(vii) Each decohering macroscopic state can be treated as a Gaussian wave-packet Ψ(x,p), of mean position 〈x〉 and mean momentum 〈p〉. A free Gaussian wave-packet initially minimises the position and momentum uncertainty. i.e., Δx Δ p = 1/2 ℏ. By virtue of being a wave-packet, the mean 〈x〉 of the position probability distribution will move with a velocity equal to the mean 〈p〉/m of the velocity probability distribution. A free Gaussian wave-packet is such that Δp remains constant, but Δx increases with time, a process referred to as the spreading of the wave-packet. Macroscopic Gaussian wave-packets, however, are constrained from spreading due to the continual interaction of the macroscopic system with its environment.

(viii) For each measurement-like interaction, the universe branches, and it is the branching which transforms potentiality into actuality. The branches are those selected by decoherence, and each branch realises one and only one of the states in the mixed state produced by decoherence.

(ix) The squared modulus of the complex amplitudes in the initial superposition correspond to the relative frequencies with which the different outcomes occur in most branches of the universe.

Wednesday, June 02, 2010

A frozen universe?

Philosopher of Physics Craig Callender discusses the arguments for considering that time is an illusion in the June edition of Scientific American. Particularly striking is the following analogy Callender draws between time and money:

We might describe the variation in the location of a satellite around Earth in terms of the ticks of a clock in my kitchen, or vice versa. What we are doing is describing the correlations between two physical objects, minus any global time as intermediary...Instead of saying a baseball accelerates at 20 meters per second per second, we can describe it in terms of the change of a glacier...Time becomes redundant. Change can be described without it.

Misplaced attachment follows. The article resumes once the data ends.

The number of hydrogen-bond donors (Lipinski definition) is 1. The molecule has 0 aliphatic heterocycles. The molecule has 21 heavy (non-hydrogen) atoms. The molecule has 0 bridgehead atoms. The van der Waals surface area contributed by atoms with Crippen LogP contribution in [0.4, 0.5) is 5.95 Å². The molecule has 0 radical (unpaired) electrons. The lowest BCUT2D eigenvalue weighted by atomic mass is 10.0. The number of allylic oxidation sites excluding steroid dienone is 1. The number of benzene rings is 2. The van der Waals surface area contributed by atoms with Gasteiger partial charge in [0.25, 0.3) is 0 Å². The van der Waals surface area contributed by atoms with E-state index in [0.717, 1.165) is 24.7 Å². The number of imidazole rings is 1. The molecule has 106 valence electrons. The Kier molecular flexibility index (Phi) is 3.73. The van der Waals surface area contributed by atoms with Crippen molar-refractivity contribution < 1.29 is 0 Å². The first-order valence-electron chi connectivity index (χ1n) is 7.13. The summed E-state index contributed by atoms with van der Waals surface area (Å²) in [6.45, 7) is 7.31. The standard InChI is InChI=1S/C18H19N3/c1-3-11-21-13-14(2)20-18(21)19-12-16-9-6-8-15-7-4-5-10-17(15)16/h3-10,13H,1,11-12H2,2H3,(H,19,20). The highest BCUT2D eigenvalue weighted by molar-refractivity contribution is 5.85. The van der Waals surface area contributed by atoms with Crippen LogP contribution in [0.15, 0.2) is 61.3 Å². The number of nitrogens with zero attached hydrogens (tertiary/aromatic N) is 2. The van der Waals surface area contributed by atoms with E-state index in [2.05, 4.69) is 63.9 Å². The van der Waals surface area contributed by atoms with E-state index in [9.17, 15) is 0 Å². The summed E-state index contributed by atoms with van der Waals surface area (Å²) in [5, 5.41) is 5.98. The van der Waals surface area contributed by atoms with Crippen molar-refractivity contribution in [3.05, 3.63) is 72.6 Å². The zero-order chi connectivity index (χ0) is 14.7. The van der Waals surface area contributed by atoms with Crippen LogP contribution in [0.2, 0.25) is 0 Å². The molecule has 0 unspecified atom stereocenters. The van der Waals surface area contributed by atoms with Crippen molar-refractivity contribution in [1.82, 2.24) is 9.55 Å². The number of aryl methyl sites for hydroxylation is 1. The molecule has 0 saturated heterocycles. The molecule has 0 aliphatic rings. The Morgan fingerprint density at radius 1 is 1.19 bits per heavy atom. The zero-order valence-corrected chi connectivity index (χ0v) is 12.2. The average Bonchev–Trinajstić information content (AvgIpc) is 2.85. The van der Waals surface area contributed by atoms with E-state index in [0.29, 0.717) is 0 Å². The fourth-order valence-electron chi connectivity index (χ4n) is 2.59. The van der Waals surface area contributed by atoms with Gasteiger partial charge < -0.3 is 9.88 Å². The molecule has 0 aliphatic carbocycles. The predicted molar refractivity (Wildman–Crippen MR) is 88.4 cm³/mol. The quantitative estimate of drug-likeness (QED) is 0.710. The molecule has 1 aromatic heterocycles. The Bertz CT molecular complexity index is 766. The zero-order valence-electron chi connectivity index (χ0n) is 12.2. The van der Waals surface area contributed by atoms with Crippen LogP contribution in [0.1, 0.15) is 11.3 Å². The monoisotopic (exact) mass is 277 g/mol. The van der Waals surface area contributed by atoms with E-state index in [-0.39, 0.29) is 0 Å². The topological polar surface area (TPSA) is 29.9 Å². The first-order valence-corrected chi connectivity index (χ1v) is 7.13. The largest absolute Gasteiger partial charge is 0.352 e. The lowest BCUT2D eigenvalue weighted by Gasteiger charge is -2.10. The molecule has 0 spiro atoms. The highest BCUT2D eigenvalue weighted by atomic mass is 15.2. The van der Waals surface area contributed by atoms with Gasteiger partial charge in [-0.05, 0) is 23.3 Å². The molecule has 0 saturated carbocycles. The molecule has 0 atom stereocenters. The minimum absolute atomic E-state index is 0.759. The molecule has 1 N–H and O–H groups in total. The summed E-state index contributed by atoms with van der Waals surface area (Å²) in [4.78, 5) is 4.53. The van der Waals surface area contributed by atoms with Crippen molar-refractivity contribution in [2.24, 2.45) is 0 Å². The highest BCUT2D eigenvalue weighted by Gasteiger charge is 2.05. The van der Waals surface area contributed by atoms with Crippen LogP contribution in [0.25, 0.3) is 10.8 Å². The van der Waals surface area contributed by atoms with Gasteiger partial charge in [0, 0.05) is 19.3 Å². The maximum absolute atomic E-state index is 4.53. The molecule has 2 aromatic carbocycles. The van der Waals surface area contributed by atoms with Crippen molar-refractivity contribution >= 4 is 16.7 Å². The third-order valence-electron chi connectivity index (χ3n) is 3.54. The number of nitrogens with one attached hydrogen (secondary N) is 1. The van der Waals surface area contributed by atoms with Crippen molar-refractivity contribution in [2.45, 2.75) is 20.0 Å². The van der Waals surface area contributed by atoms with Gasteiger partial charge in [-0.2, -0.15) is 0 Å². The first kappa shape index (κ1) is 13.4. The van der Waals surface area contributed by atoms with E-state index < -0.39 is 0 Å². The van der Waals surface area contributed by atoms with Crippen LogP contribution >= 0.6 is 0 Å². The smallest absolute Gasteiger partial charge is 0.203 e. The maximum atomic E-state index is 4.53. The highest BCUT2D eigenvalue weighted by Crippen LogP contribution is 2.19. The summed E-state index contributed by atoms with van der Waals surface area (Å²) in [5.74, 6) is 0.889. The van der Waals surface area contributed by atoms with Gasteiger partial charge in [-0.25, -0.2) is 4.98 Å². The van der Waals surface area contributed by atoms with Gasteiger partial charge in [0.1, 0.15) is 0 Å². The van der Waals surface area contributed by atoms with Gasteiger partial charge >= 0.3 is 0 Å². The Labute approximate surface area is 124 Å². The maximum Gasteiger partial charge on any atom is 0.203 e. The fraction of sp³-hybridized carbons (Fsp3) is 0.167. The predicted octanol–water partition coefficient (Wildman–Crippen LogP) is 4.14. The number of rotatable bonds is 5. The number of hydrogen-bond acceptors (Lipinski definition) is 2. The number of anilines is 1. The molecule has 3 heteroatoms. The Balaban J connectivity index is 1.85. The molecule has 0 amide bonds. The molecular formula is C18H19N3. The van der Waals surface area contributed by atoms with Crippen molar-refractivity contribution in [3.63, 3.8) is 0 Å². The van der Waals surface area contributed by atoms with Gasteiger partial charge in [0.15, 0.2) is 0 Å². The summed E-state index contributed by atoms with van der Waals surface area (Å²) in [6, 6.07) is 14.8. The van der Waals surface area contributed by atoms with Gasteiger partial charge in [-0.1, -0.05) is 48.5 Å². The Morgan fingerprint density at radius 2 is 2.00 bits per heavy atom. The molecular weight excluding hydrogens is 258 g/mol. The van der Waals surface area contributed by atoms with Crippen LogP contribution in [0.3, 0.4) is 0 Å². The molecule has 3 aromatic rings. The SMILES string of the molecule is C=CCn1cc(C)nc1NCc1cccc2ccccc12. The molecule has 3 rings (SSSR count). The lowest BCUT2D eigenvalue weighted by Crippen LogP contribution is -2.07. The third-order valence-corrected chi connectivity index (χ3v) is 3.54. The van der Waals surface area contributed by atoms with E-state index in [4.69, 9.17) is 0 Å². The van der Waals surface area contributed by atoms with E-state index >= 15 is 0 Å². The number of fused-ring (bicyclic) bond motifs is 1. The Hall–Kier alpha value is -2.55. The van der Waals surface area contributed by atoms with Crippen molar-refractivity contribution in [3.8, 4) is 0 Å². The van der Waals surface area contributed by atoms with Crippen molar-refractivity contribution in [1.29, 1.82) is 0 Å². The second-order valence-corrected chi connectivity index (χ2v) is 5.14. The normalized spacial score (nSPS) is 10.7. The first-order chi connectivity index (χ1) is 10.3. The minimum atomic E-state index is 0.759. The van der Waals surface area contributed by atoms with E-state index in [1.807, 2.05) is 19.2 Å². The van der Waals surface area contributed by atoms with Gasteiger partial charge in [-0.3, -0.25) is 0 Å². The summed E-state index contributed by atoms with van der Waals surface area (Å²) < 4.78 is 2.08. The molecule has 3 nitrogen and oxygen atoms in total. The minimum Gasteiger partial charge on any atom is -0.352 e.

This vast network of correlations is neatly organized, so that we can define something called "time" and relate everything to it, relieving ourselves of the burden of keeping track of all those direct relations...Money, too, makes life easier than negotiating a barter transaction every time you want to buy coffee. But it is an invented placeholder for the things we value, not something we value in and of itself. Similarly, time allows us to relate physical systems to one another without trying to figure out how a glacier relates to a baseball. But it, too, is a convenient fiction that no more exists fundamentally in the natural world than money does.

In terms of direct relations between physical objects, one could say that x generations of bacteria reproduce in one's intestine for every rotation of the Earth, and one could exchange y cups of coffee for an iPod. In terms of more abstract concepts, in the first case one could say how many seconds it takes for one rotation of the Earth, and how many seconds it takes for the bacteria in one's intestine to reproduce, and in the second case one could express the value of a cup of coffee in pounds, and the value of an iPod in pounds.